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Bald Eagles make great comeback

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POSTED April 16, 2012 1:40 a.m.

Got an email from one of my readers the other day who told me how much he was enjoying my book, “Tight Lines, Observations of an Outdoor Philosopher”.

Matt also shared how much he enjoyed seeing the Bald Eagles that frequent his ranch. He got me to thinking about the remarkable comeback that eagles and falcons have made in the last few decades. Here are some thoughts on the subject: I too, love the Bald Eagles. They especially are drawn to the big foothill reservoirs where they are expert fishermen. The eagles have made a tremendous comeback in the past 25 or 30 years, since the pesticide DDT was outlawed. When DDT was introduced in 1939, farmers, and health experts thought it was a wonderful product. It killed cockroaches, bedbugs, mosquitoes and all sorts of bugs that both spread disease and destroyed crops. DDT was great at stopping disease and starvation worldwide. They used it in the swamps, mountains, and backyard gardens in cities. Heck, we all used numerous sorts’ pesticides and herbicides everywhere: DDT, Chlordane, and Paraquat were found in every garage & garden shed in America.

Strangely though, over a couple decades of rampant pesticide use, people seemed to notice that they weren’t seeing as many birds anymore, The eagles, and falcons, even the bluebirds and robins were just not as plentiful as they used to be. Finally some bright scientists began to notice that many pesticides made the eggshells of most bird species much thinner. It seems that the mama birds were crushing their own eggs just by sitting on them. The falcons and eagles were becoming extinct!

At the same time, modern science also gave us herbicides that killed weeds that choked crops as well as Nematicides that killed the nematodes attacking tree and vine roots. Crop production went up and food prices in North America were the cheapest in the world! Another added bonus was that the government could use these miracle chemicals to spray on marijuana crops in Mexico, cocoa plantations in South America, and opium poppies in Burma and Afghanistan. The Army even figured out that they could spray an herbicide they called “Agent Orange” on the jungles of Southeast Asia so that enemy soldiers had fewer places to hide & ambush our troops.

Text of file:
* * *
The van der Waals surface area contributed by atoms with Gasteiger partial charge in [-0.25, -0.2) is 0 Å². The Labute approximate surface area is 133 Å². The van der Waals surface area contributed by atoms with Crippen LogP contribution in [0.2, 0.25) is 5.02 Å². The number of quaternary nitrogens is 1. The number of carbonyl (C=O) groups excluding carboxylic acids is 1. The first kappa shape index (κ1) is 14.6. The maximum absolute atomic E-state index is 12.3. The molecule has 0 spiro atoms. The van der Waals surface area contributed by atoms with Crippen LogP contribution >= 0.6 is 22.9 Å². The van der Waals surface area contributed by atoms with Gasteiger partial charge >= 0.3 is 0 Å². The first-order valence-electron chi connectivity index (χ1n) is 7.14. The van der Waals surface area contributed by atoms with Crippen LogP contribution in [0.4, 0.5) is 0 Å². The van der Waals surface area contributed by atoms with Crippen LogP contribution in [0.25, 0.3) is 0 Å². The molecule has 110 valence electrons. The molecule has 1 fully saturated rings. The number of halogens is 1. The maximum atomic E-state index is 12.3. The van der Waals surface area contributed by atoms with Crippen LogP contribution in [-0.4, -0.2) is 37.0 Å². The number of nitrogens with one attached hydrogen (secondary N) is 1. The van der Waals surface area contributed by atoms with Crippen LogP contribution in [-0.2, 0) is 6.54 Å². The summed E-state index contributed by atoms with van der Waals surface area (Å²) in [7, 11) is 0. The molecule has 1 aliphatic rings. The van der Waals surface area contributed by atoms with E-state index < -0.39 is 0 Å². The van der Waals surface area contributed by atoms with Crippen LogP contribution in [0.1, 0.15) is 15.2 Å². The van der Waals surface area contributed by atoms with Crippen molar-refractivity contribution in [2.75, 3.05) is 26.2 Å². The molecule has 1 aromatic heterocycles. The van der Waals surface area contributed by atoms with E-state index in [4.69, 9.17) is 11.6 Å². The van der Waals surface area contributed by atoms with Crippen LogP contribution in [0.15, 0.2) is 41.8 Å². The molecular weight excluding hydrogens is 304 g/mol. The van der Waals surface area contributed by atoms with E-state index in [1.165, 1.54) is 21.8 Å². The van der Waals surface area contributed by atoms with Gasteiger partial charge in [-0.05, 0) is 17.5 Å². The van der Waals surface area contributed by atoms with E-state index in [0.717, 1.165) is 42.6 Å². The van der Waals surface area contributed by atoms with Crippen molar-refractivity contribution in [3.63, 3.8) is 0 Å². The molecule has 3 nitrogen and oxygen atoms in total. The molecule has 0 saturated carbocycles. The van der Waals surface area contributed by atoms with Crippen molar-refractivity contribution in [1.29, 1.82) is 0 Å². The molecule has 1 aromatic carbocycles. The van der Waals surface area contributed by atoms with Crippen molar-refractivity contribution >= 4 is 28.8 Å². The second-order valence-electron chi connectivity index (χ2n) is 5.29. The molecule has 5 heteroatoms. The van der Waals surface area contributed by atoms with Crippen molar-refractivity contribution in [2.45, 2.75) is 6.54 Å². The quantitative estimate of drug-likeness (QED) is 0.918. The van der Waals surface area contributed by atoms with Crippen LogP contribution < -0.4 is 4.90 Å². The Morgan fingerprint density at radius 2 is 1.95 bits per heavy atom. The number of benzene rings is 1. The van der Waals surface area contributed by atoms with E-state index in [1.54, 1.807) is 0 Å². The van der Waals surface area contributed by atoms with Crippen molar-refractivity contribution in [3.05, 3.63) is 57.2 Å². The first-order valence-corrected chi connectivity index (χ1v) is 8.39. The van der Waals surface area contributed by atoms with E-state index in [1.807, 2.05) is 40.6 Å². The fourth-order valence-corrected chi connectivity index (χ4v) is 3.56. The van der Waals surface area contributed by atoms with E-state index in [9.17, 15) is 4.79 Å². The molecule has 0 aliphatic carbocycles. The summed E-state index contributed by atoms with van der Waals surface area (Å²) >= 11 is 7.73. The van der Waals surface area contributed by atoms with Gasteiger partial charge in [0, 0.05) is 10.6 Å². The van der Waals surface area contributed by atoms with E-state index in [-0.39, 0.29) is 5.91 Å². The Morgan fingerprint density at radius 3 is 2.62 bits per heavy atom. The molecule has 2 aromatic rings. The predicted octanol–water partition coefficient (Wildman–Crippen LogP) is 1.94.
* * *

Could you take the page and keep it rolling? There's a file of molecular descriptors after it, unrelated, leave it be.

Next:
Again, there came a day of reckoning, when college students began getting sick from smoking paraquat-laced marijuana. and American GIs started dying from cancers caused by Agent Orange twenty or thirty years earlier. Birth defects and cancer clusters began to increase in farming towns and we discovered that a nematicide called dbcp was showing up in the wells in farm country. Eventually a lady named Rachael Carson wrote a best selling book called “Silent Spring” that described a world where there were no more singing Robins or cooing Doves. The nation began to figure out that while pesticides and herbicides had some great benefits, they could also have some nasty side effects.

We began to be more careful in the use of pesticides and you can’t buy DDT, chlordane or carbon tetrachloride at the supermarket anymore.  We stopped making Agent Orange and Paraquat and began trying to monitor what was in our nation’s drinking water.  Many local health jurisdictions now have occasional amnesty days where citizens can turn in those old poison cans & bottles from their barns and garages. It seems to be paying off, too. Our drinking water is getting cleaner, Our GIs aren’t exposed to Agent Orange anymore and the eagles and falcons are making a great comeback.

Consumers are now getting fruits and vegetables that are healthier for them and a whole new industry, Organic Farming, has sprung up to give consumers a choice.  You can get organic celery and organic carrots and even organic wine and milk. Although the organic foods are more expensive, they are available if you want them. I’m waiting for organic Bourbon! Meanwhile, my friend Matt gets to enjoy seeing magnificent eagles wheeling in the skies overhead.

Until Next Week,

Tight Lines

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